The People’s Liberation Army of China is having to deal with a real time crisis – that of its top commanders not having an ounce of combat experience to account for. The latest conflict which the red rogue country’s untrained military took part in was the 1979 Sino-Vietnamese war, which the PLA lost resoundingly. Interestingly, China claims victory in that war to this very day. Such shamelessness on part of the Chinese military is a subject of discussion at another time. Right now, the PLA having fought its last battle close to 40 years ago, with the same now resulting in a complete absence of mind of the part of the military top leadership in China is the issue at hand.
According to an SCMP report, lack of combat experience and knowledge of modern warfare at the top levels are hampering the Chinese military’s modernisation drive and ability to confront growing security challenges at home and abroad. The Chinese Communist Party, which uses the PLA as a private militia aims at making the military of the country a modernised force by 2027 and a world-class military by 2050. Such plans, however, are simply not moving forward, courtesy the combative illiteracy of the PLA top command. The lack of combative knowledge among the PLA’s top leadership is also resulting in China now resorting to open plagiarism from militaries around the world.
China’s Central Military Commission (CMC), headed by CCP General Secretary Xi Jinping had issued new training guidelines for Chinese forces last month. Hilariously, more than 70 per cent of the document was based on US military guidelines for joint operations. Why? Because China wants to foster integration between the various combat forces and the PLA’s advanced weapon systems, however, that would require knowledge of modern warfare and advanced weapon system handling on the part of the top leadership. Such knowledge is nowhere to be found in China.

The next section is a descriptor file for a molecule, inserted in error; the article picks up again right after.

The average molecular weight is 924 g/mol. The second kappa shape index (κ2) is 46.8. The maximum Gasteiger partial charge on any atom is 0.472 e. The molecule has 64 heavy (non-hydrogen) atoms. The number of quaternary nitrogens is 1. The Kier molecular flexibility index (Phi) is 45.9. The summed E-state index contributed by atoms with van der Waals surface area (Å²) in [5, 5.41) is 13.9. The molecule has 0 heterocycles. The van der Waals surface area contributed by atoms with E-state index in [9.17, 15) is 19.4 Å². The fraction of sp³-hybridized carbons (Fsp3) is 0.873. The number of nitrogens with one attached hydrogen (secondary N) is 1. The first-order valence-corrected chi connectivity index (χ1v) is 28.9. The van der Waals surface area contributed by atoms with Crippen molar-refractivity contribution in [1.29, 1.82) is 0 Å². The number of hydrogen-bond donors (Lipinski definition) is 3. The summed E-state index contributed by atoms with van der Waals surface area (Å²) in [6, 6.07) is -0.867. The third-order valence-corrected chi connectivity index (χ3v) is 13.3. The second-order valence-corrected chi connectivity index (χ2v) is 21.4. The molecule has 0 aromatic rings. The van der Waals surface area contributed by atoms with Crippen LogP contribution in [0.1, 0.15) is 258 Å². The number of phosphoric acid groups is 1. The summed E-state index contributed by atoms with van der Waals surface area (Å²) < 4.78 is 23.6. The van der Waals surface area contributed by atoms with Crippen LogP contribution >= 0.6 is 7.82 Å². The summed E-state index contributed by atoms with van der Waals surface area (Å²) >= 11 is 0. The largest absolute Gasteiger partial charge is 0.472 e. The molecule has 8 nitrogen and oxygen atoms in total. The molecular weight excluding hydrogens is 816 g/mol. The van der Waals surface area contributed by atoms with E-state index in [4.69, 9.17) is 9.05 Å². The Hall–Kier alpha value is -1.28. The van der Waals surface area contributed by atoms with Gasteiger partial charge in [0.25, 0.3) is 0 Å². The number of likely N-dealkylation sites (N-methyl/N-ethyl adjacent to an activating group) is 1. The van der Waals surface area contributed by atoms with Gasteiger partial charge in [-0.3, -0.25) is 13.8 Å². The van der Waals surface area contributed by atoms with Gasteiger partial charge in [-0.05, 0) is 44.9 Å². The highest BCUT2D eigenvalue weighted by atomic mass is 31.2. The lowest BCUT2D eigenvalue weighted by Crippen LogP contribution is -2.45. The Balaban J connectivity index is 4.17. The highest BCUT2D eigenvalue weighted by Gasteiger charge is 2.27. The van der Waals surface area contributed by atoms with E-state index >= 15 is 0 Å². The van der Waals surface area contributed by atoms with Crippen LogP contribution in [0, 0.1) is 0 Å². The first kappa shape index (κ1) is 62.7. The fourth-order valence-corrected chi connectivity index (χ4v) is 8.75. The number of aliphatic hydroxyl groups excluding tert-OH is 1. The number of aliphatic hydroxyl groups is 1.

Within the CMC itself, a grand total of one military man – General Li Zuocheng, chief of the PLA Joint Staff Department has some combat experience, which too, dates back 40 years to the Chinese receiving a thrashing by Vietnam’s forces. Hong Kong-based military observer Liang Guoliang told SCMP that “many weapons and equipment familiar to the top brass have been eliminated amid the PLA’s modernisation in the past few decades, replaced with new generation weapons.”
The modernisation drive of the PLA, to put it simply, has hit a dead-end. The top leadership, comprising of elders of the Chinese military, have no clue as to how any modern systems are to be operated. Xi Jinping, however, is adamant on the top leadership and senior military commanders taking the reins of modernisation and training rejig in their own hands. This, because the CCP General Secretary realises that China’s fighting force can be salvaged, if at all, only by the senior leadership. The young military commanders, as reported by TFI extensively, are not even qualifiable to be identified as combat-trained soldiers, leave alone individuals who would be able to take the mantle of military modernisation in their hands.
The older guard of the PLA is out of touch with the requirements of modern warfare, and the young cubs of the Chinese military have grown up as “little emperors” with little to no resolve to fight for their country. The report, meanwhile, also stated that the CCP’s overemphasis of political background rather than talent is a big problem for the future modernisation of the PLA. The PLA troops are required to submit to draconian Chinese variants of the Communist ideology. This creates a heavy filter for the country’s force from recruiting those who can actually help save China the embarrassment of losing all its battles. All in all, the PLA’s future is anything but bright.